the correct response is number one. Students watch movies and complete follow-up activities about the exchanges of taarof they observed.Research Proposal: Explicit Instruction for taarof Developed by: Fatima Farideh Nejat 9 exploring other articles about taarof on their own. The example of the scenario for the appropriate exchange of taarof would be as follows: The scenario: At a social gathering at a friend’s house you are forced to sit behind someone else. the examples will not be translated into English since the meaning would be altered. The method of teaching and testing is adapted from Cohen’s study.” 2 Since this study can only be used by the Persian language department at DLI or any other Persian language institution.2 The examples in this study are from the curriculum developed for this study by the author at the DLI. S/he would say: bebakhshid poshtam be shomas! Which response is correct? 1) 2) 3) 4) gol posht o ru nadare ghabeli nadare khaste nabashid ma doostim eibi nadare The culturally proper exchanges would consist of a native-like response selected by the student. and the role play of taarof are as follow: The appropriate exchanges of taarof (perception of speech act sets): For this activity. The literal translation is “A flower does not have front and back. scenarios are developed followed by four possible responses from the 10 categories. The examples of the appropriate exchanges of taarof. discourse completion of taarof. The person in front of you. out of respect. apologizes for being in front of you and having his/her back to you. . In the above scenario. Each scenario is taught with appropriate sets of exchanges during the treatment session and has five points.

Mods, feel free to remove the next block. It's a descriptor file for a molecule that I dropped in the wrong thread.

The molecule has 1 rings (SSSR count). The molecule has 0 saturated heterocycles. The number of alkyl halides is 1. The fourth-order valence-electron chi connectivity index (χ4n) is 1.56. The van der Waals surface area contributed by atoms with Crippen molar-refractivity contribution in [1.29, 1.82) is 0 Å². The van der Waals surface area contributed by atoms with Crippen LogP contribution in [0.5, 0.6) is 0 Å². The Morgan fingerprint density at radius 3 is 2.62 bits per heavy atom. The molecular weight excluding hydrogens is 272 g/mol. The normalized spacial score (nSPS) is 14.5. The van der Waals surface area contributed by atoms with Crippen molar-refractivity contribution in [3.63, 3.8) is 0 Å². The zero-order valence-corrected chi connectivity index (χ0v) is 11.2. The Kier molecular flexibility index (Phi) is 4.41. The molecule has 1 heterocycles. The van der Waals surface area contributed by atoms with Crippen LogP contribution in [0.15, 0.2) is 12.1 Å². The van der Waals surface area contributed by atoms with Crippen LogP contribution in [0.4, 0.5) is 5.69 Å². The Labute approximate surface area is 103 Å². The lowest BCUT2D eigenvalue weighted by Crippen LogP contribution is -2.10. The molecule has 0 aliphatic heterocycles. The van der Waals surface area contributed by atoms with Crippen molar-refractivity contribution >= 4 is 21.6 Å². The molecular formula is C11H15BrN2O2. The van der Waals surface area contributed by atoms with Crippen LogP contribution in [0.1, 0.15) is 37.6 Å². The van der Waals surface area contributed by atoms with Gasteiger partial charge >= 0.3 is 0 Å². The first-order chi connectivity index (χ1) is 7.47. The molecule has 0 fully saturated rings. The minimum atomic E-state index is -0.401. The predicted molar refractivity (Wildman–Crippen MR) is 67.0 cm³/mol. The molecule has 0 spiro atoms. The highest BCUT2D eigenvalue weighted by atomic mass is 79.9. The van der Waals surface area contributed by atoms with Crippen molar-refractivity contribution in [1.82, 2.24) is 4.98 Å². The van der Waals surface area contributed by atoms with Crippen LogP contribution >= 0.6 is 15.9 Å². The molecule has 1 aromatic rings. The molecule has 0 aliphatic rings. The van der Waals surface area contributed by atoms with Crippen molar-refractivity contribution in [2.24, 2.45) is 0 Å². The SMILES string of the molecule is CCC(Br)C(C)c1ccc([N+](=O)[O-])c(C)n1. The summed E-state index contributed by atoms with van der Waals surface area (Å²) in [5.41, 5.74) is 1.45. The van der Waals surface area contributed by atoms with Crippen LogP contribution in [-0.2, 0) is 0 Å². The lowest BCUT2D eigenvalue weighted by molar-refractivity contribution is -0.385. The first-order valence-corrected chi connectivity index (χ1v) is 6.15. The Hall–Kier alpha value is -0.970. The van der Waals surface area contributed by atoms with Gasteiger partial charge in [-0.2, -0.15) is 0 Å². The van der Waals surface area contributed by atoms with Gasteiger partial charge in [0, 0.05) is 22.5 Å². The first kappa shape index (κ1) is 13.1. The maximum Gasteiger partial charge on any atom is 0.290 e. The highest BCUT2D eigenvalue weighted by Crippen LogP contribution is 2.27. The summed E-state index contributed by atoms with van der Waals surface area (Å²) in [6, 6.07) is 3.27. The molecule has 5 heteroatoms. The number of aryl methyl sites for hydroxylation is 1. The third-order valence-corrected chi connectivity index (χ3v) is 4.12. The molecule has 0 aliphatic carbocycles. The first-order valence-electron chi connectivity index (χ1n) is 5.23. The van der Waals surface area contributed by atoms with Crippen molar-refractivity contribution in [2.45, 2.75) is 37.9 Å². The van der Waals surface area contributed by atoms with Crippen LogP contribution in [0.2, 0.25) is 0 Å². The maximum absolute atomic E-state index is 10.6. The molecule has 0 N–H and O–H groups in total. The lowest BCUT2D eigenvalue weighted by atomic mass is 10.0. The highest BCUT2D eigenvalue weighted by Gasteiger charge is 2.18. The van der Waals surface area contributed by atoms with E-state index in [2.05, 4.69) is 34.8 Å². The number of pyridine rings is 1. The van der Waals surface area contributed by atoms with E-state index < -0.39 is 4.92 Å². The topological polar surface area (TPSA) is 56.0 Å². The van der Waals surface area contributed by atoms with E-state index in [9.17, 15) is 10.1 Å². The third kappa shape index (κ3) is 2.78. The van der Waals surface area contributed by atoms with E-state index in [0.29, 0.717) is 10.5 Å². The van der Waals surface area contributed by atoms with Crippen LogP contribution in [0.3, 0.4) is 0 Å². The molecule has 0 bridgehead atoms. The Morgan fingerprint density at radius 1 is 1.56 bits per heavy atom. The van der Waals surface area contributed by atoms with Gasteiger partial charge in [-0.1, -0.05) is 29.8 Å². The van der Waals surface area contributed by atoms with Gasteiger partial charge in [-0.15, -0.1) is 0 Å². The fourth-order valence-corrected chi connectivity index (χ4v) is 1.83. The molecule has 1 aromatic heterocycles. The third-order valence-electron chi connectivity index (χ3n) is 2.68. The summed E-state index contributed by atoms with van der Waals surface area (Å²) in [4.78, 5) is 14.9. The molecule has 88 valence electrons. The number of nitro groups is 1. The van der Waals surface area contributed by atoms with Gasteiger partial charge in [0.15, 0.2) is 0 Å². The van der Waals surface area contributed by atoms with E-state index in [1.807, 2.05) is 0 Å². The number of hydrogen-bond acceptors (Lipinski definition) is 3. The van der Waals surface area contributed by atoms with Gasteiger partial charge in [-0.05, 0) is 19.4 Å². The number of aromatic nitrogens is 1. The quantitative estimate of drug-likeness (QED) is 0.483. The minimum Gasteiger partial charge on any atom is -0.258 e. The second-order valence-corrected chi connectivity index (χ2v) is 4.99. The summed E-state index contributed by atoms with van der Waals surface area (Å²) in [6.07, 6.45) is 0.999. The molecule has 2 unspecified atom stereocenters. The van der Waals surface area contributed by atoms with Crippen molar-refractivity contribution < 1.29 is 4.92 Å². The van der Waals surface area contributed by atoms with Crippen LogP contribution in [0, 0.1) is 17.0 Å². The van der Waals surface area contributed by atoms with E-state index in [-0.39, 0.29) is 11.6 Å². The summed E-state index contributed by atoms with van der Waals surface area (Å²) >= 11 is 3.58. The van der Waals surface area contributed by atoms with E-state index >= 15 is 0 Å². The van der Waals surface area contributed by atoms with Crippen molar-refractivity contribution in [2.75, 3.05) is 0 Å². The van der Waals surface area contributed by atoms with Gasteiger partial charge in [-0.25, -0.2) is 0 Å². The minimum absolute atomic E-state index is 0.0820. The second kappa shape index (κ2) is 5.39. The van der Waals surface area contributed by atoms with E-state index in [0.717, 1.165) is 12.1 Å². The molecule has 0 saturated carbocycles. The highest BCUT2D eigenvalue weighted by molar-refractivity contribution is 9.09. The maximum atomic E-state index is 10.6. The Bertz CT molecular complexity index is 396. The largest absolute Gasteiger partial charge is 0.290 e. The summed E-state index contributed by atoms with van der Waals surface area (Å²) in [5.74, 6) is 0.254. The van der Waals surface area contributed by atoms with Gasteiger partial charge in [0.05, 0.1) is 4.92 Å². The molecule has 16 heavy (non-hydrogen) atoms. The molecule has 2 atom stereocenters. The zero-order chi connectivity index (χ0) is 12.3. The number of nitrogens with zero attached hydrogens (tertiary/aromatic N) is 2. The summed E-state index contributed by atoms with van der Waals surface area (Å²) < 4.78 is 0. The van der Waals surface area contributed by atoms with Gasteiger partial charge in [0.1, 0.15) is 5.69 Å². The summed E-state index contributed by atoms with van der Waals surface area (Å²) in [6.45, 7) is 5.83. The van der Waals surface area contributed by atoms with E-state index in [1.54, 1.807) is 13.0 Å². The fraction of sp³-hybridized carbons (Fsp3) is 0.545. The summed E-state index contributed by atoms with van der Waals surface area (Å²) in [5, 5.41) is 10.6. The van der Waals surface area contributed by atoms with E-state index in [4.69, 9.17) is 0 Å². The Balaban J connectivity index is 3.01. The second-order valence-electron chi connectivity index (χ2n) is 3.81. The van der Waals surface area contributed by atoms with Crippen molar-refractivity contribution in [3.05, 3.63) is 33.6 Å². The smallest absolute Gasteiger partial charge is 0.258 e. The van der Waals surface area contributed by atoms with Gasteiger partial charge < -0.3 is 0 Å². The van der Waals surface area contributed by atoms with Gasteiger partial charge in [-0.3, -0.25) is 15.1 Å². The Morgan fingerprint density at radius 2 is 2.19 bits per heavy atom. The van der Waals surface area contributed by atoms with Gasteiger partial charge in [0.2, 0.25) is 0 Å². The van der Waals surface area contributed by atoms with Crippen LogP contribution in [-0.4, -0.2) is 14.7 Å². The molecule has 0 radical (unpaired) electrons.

a conversation between two colleagues (A & B) is heard.00 (U.900. are bargaining in Farsi. the dialogues from at least 25 model dialogues performed by native speakers were chosen for the listening curriculum.S. . currency is accepted in Iran). He should try to bargain and buy the rug for $2. The phrase Ekhtiar darin is simply expressed out of respect depending on the intonation (the offer is sometimes sincere or deceitful).”) Explain the meaning of this taarof: _____________________________________ The correct response: By using the statement. The Role Play of taarof: An example of the role play used both for treatment and testing using taarof is as follows: The scenario of the role play: You are in the Tehran Bazaar.Research Proposal: Explicit Instruction for taarof Developed by: Fatima Farideh Nejat 10 Discourse Completion of taarof: To practice the model dialogue of discourse. you are neither affirming nor denying the truth of the original statement. Do you think I am crazy? B: Ekhtiar darin! (Literally means. He may or may not be crazy in the speaker’s opinion. Daryoush wants to buy a Persian (Kerman) rug.000. 3 American students in the DLI’s Persian/Farsi program are given Farsi names in the classroom. Ekhtiar darin. The situation: A is a difficult man to get along with and he tells B how he has heard that some people have claimed he is crazy. an American buyer who is familiar with the taarof and the culture of Iran. Both the seller and the buyer should use the popular taarof negotiation. “You have the choice.00. These exchanges are rehearsed in the listening class. an Iranian merchant. and Daryoush (male Farsi name). The Dialogue: A: I heard X said that I am crazy. Jahan 3 (male Farsi name). where the asking price is $3. In the following situation.